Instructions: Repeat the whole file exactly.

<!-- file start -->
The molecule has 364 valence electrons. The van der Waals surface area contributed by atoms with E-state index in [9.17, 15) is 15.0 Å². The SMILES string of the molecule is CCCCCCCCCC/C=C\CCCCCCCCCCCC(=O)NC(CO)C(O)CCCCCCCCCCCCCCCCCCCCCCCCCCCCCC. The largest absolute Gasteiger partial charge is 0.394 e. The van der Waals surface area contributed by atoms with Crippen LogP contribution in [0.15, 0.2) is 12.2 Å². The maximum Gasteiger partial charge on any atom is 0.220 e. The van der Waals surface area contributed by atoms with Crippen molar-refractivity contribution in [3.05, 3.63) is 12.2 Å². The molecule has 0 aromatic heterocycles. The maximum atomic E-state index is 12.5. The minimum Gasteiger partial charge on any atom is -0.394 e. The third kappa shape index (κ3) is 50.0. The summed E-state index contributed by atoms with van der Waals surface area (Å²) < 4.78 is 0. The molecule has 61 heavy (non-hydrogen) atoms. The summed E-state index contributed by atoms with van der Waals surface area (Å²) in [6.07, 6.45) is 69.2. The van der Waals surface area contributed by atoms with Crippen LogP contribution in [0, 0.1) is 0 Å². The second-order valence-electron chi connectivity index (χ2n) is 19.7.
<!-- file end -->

The molecule has 364 valence electrons. The van der Waals surface area contributed by atoms with E-state index in [9.17, 15) is 15.0 Å². The SMILES string of the molecule is CCCCCCCCCC/C=C\CCCCCCCCCCCC(=O)NC(CO)C(O)CCCCCCCCCCCCCCCCCCCCCCCCCCCCCC. The largest absolute Gasteiger partial charge is 0.394 e. The van der Waals surface area contributed by atoms with Crippen LogP contribution in [0.15, 0.2) is 12.2 Å². The maximum Gasteiger partial charge on any atom is 0.220 e. The van der Waals surface area contributed by atoms with Crippen molar-refractivity contribution in [3.05, 3.63) is 12.2 Å². The molecule has 0 aromatic heterocycles. The maximum atomic E-state index is 12.5. The minimum Gasteiger partial charge on any atom is -0.394 e. The third kappa shape index (κ3) is 50.0. The summed E-state index contributed by atoms with van der Waals surface area (Å²) < 4.78 is 0. The molecule has 61 heavy (non-hydrogen) atoms. The summed E-state index contributed by atoms with van der Waals surface area (Å²) in [6.07, 6.45) is 69.2. The van der Waals surface area contributed by atoms with Crippen LogP contribution in [0, 0.1) is 0 Å². The second-order valence-electron chi connectivity index (χ2n) is 19.7.